Documentary photographer is 1st victim identified by police in Old Montreal fire
Camille Maheux, a 76-year-old woman who was the first victim to be recovered from the Old Montreal building ravaged by last week's fire, was a photographer whose work is part of the National Gallery of Canada's collection.
Maheux's identity was confirmed by Montreal police Insp. David Shane Wednesday afternoon on Place D'Youville, outside the three-storey, 15-unit building.
Her body was recovered Sunday in a complex search to comb through the building's rubble with the help of a crane. Five more people are still missing and nine others were taken to hospital, two of whom suffered serious injuries.
A friend and colleague of Maheux, Marik Boudreau, said in an email Wednesday that Maheux had lived in the building for more than 30 years.
She said Maheux was born in Saint-Georges in the Beauce region south of Quebec City and that she had studied cinematography at the Institut Supérieur des Arts, an arts college in Belgium.
"She was a documentary photographer, an excellent portraitist and a pioneer of intimate documentaries. She primarily photographed the women's movement, LGBTQ communities and marginalized people starting in the early 1970s," Boudreau wrote.
Maheux's work was exhibited across Canada, Europe and in Brazil, where she was based on and off in the 1980s, Boudreau said. Maheux even hosted a program on Brazilian music on CIBL, a francophone community radio station in Montreal.
The National Gallery of Canada's website lists 61 of Maheux's photographs in its collection, with names like Scènes de la rue, Montréal, Québec and Femme au bras tatoué.
Three of her short films are available to watch on Vithèque, the streaming platform for Vidéographe, a Montreal-based centre for artists. One of them, Deux, is part of a series on femininity, art and couples. Made in 1984, it takes place in an artist's loft and features poet Geneviève Letarte and is also listed as part of the National Gallery's collection.
"She was known and recognized by her colleagues," Boudreau said.
To a once next-door neighbour, Buster Fraum, Maheux was a colourful and warm character who would regale him with stories of her worldly life and career.
"Camille was really, really eccentric in the most delightful of ways," said Fraum, who lived there on two separate occasions between July 2020 and August 2021.
Maheux would sometimes knock on his door in the middle of the night if she'd heard he was awake.
"It didn't matter if you answered in a daze in your underwear," Fraum said, Maheux would whisk him to her dimly lit loft, where she would show him art and various objects, flinging them at him as she explained the story behind each treasure.
"And she's doing this, perfectly natural to her. She was really, really giving and really thoughtful. She was such a f—ing awesome soul," Fraum said.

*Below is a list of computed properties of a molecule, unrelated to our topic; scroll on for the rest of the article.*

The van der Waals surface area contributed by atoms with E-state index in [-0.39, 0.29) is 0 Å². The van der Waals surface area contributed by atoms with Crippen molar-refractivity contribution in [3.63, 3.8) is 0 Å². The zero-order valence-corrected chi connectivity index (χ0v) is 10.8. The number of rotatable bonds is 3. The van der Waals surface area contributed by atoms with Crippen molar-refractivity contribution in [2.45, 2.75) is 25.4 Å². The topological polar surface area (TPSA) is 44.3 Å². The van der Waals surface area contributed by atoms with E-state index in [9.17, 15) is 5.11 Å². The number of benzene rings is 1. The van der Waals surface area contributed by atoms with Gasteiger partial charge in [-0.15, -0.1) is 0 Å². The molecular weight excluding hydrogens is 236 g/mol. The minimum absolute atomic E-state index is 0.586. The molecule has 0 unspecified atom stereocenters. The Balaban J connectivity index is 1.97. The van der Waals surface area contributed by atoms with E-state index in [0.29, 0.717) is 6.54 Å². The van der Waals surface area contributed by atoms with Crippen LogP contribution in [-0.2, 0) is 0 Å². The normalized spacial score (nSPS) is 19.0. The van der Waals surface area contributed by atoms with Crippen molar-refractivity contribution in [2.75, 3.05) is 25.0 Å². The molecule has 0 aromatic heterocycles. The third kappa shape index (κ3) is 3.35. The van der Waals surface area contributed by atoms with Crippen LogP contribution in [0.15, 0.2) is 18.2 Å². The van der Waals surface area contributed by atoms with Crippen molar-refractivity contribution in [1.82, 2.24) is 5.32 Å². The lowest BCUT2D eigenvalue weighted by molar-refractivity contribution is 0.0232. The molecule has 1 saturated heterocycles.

Sunday, Michel Béliveau visited the building to bring a single white rose for Maheux. Inside the flower's packaging was a photo he'd taken of her at her loft in 2006.
Béliveau said he met Maheux that year at the Gingras-Lindsay rehabilitation centre in Montreal, after he happened to have been hit by a fire truck. Maheux was there after a surgery to her hip or knee, he believes.
They became friends because Béliveau used to play piano at the centre and Maheux later invited him to her Old Montreal loft because of his love of architecture.
"I remember that all the stairs inside were made of wood — all everywhere was wood," he said. Béliveau said Maheux had a set of evacuation stairs outside one of her windows on the second floor, and he had noticed there weren't any on the other side of the building.
"I don't know if she had a chance to get out because they said on the news people didn't hear any fire alarms go off," he said. "It's so sad. I'm devastated."
Insp. Shane of the Service de Police de la Ville de Montréal (SPVM) said Maheux's identity was confirmed by Quebec coroner Géhane Kamel and that Maheux's family was advised of her death before police made it public.
"We wish to express our most sincere condolences to the family and loved ones of Ms. Maheux," Shane said. "Our hearts go out to you."
Searchers working from crane bucket
A second body was recovered at about 5:45 p.m. on Tuesday evening, according to the SPVM, which said the remains were transferred to a laboratory for identification.
Pathologists are still working to identify that second victim, while a team of searchers are looking for other victims.
They are currently operating from the bucket of a crane, using poles and cameras, because the floors are too unstable to step on. The work also involves removing debris and even entire parts of the structure, such as a chimney, in order to pursue the search, Shane said.
WATCH | Drone footage shows an aerial view of Old Montreal building ravaged by fire:
The search team is using information from investigators and building plans to identify the likely locations of other victims.
"As we progress through the fire scene, we'll be able to use more and more tools to get to the lower floors that are under all the cave-ins you've seen," Shane said, adding wind and weather are factors that can affect how effective the crane is.
"There are all kinds of factors that are taken into account in planning each and every day."